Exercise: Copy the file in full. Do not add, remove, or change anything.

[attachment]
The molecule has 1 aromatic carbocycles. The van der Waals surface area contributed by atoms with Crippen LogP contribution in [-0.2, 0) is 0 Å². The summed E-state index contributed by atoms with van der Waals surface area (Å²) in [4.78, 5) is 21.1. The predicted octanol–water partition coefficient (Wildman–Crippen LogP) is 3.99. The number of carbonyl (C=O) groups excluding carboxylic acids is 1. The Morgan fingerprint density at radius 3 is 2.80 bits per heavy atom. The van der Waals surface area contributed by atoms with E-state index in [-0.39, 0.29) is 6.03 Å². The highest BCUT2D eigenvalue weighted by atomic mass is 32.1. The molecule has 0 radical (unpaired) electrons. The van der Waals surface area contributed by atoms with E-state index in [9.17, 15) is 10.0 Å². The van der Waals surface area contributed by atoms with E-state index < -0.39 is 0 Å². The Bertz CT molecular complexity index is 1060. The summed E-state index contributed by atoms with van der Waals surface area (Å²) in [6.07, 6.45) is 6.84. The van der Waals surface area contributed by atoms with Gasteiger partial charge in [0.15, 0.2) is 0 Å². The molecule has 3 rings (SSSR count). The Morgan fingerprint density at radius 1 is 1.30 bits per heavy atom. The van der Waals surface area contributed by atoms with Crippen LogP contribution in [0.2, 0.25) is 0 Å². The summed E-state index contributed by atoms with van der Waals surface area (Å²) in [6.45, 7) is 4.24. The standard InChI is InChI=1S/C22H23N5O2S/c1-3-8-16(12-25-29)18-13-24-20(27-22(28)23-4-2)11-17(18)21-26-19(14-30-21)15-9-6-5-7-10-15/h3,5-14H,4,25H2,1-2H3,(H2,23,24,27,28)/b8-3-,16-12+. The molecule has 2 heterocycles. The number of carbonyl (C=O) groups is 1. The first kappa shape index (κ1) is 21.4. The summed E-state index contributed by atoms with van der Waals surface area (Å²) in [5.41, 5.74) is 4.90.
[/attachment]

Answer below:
The molecule has 1 aromatic carbocycles. The van der Waals surface area contributed by atoms with Crippen LogP contribution in [-0.2, 0) is 0 Å². The summed E-state index contributed by atoms with van der Waals surface area (Å²) in [4.78, 5) is 21.1. The predicted octanol–water partition coefficient (Wildman–Crippen LogP) is 3.99. The number of carbonyl (C=O) groups excluding carboxylic acids is 1. The Morgan fingerprint density at radius 3 is 2.80 bits per heavy atom. The van der Waals surface area contributed by atoms with E-state index in [-0.39, 0.29) is 6.03 Å². The highest BCUT2D eigenvalue weighted by atomic mass is 32.1. The molecule has 0 radical (unpaired) electrons. The van der Waals surface area contributed by atoms with E-state index in [9.17, 15) is 10.0 Å². The van der Waals surface area contributed by atoms with E-state index < -0.39 is 0 Å². The Bertz CT molecular complexity index is 1060. The summed E-state index contributed by atoms with van der Waals surface area (Å²) in [6.07, 6.45) is 6.84. The van der Waals surface area contributed by atoms with Gasteiger partial charge in [0.15, 0.2) is 0 Å². The molecule has 3 rings (SSSR count). The Morgan fingerprint density at radius 1 is 1.30 bits per heavy atom. The van der Waals surface area contributed by atoms with Crippen LogP contribution in [0.2, 0.25) is 0 Å². The summed E-state index contributed by atoms with van der Waals surface area (Å²) in [6.45, 7) is 4.24. The standard InChI is InChI=1S/C22H23N5O2S/c1-3-8-16(12-25-29)18-13-24-20(27-22(28)23-4-2)11-17(18)21-26-19(14-30-21)15-9-6-5-7-10-15/h3,5-14H,4,25H2,1-2H3,(H2,23,24,27,28)/b8-3-,16-12+. The molecule has 2 heterocycles. The number of carbonyl (C=O) groups is 1. The first kappa shape index (κ1) is 21.4. The summed E-state index contributed by atoms with van der Waals surface area (Å²) in [5.41, 5.74) is 4.90.